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Automating 2-D Gel Electrophoresis Courtesy of Amersham Biosciences Amersham Biosciences www.amershambiosciences.com The Ettan™ proteomics product line includes the Ettan IPGphor™ IEF system and Ettan DALT™ SDS-PAGE system, plus the standalone Ettan Spot Picker, Ettan Digester, and Ettan Spotter. Alternatively, the integrated Ettan Spot Handling Workstation performs spot picking, digestion, and MALDI spotting in an integrated unit. Applied Biosystems www.appliedbiosyst

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Proteomic Players Pick Plasma

By | March 10, 2003

Courtesy of Stephen Naylor, Beyond Genomics Inc. Like any good board game, proteomics requires a blend of strategy and serendipity. But while the former is about winning, the latter is about achievement, and its rules are still being made. Without such rules, it's hard to measure success, which is why nobody at a recent proteomics conference in San Diego could gauge exactly how far the field has advanced since the human genome was sequenced almost two years ago. Nevertheless, several speakers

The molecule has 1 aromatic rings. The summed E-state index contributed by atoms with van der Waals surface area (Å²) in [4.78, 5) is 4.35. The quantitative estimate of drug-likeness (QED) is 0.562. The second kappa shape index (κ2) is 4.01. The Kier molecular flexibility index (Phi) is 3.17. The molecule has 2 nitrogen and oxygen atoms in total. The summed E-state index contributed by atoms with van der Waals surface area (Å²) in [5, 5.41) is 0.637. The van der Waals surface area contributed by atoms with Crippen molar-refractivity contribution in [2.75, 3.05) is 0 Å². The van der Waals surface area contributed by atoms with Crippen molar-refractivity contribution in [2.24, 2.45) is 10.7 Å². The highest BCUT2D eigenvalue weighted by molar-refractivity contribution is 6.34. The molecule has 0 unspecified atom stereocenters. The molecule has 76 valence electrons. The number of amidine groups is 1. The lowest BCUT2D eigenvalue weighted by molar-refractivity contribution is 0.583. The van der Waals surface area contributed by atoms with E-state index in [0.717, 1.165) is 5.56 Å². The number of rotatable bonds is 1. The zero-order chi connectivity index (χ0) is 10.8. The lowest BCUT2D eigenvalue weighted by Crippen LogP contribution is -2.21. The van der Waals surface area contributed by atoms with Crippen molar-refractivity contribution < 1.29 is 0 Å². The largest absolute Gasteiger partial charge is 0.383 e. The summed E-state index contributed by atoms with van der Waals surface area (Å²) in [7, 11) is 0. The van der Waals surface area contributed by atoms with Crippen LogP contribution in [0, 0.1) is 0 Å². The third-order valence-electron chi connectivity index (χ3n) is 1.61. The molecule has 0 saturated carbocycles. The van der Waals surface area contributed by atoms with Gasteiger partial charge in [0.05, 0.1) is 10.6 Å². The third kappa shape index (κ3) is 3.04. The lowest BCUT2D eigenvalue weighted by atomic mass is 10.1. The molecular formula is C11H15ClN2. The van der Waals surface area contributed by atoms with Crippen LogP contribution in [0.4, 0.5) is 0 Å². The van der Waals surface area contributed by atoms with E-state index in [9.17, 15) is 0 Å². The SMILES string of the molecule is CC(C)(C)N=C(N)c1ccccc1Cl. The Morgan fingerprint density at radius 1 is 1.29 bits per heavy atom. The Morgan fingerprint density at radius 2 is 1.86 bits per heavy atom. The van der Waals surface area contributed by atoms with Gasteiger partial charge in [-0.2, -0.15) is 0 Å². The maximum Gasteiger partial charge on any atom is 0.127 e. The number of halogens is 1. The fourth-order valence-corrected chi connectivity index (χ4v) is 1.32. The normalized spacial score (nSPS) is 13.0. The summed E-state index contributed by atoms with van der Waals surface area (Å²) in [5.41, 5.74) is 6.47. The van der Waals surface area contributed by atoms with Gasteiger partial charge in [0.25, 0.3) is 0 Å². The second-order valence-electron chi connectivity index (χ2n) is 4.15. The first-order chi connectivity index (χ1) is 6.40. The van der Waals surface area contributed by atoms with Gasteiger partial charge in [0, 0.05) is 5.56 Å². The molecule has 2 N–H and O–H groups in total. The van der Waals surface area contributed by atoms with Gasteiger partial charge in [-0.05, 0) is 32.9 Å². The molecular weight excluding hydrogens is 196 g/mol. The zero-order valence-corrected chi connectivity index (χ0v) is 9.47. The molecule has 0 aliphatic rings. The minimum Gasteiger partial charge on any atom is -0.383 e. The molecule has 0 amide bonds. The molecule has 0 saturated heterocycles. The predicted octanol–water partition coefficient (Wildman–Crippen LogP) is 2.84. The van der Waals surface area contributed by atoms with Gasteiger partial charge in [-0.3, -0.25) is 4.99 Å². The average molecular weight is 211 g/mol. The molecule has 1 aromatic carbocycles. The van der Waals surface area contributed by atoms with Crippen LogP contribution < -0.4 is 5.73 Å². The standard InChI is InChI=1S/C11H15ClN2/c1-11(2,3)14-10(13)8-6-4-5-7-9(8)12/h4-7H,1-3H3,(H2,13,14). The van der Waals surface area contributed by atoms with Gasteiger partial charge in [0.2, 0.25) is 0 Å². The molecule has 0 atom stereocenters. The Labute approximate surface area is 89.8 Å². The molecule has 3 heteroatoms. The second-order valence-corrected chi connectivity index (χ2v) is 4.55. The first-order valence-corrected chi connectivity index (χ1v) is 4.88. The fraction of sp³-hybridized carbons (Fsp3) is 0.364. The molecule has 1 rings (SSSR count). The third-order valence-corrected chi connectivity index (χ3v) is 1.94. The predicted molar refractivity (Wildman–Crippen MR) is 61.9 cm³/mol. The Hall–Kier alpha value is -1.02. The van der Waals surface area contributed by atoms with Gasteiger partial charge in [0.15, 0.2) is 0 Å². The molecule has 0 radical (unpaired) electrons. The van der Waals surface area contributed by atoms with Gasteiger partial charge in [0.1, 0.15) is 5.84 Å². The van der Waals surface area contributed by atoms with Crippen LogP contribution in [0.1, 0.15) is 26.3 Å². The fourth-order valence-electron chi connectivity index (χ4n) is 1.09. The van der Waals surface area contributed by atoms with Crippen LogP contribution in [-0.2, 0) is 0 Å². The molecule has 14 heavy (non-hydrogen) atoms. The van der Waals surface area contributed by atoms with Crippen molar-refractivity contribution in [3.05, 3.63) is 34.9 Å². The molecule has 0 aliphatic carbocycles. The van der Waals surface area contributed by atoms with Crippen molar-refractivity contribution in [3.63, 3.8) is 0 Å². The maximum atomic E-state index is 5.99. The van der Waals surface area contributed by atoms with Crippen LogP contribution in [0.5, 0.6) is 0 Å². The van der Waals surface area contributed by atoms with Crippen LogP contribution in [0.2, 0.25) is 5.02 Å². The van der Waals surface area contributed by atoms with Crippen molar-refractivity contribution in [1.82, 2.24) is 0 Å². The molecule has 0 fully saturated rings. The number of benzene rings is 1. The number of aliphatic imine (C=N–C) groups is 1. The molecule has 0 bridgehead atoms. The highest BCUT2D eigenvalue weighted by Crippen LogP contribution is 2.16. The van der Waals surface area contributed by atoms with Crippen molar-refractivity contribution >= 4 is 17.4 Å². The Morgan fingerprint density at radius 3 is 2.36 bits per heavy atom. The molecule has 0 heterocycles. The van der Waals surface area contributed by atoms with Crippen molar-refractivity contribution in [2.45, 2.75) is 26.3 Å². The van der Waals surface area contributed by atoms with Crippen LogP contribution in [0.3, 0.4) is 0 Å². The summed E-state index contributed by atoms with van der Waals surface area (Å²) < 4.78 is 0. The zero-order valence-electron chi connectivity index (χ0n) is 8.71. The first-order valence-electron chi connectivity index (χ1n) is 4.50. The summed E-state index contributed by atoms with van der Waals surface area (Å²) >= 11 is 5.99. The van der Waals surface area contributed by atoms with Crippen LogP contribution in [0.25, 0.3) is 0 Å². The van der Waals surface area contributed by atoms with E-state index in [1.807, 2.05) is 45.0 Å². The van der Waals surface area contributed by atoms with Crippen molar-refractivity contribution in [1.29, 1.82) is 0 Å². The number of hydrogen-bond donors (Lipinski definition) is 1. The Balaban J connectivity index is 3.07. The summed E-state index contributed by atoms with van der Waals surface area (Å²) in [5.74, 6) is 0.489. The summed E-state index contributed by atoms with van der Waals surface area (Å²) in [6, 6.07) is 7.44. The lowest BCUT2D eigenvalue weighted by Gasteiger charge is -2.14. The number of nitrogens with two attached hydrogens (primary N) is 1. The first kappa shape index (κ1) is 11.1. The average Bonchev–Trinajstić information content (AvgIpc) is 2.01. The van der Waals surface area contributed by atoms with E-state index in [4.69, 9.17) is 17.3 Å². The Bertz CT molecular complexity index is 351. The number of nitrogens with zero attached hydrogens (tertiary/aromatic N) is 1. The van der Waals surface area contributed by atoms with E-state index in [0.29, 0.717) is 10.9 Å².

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Technologies Vie for Dominance

By | March 10, 2003

Courtesy of Bio-Rad Laboratories  AUTOMATING DISCOVERY: Two-dimensional gel-based proteomics is traditionally derided for its technical difficulty, low-throughput, and lack of reproducibility. Instrument manufacturers have fired back with a range of automated and integrated options. Shown here is the ProteomeWorks product line. Thierry Rabilloud has been doing proteomics since long before the word proteome was even coined. For years Rabilloud, currently at the Atomic Energy Commission Re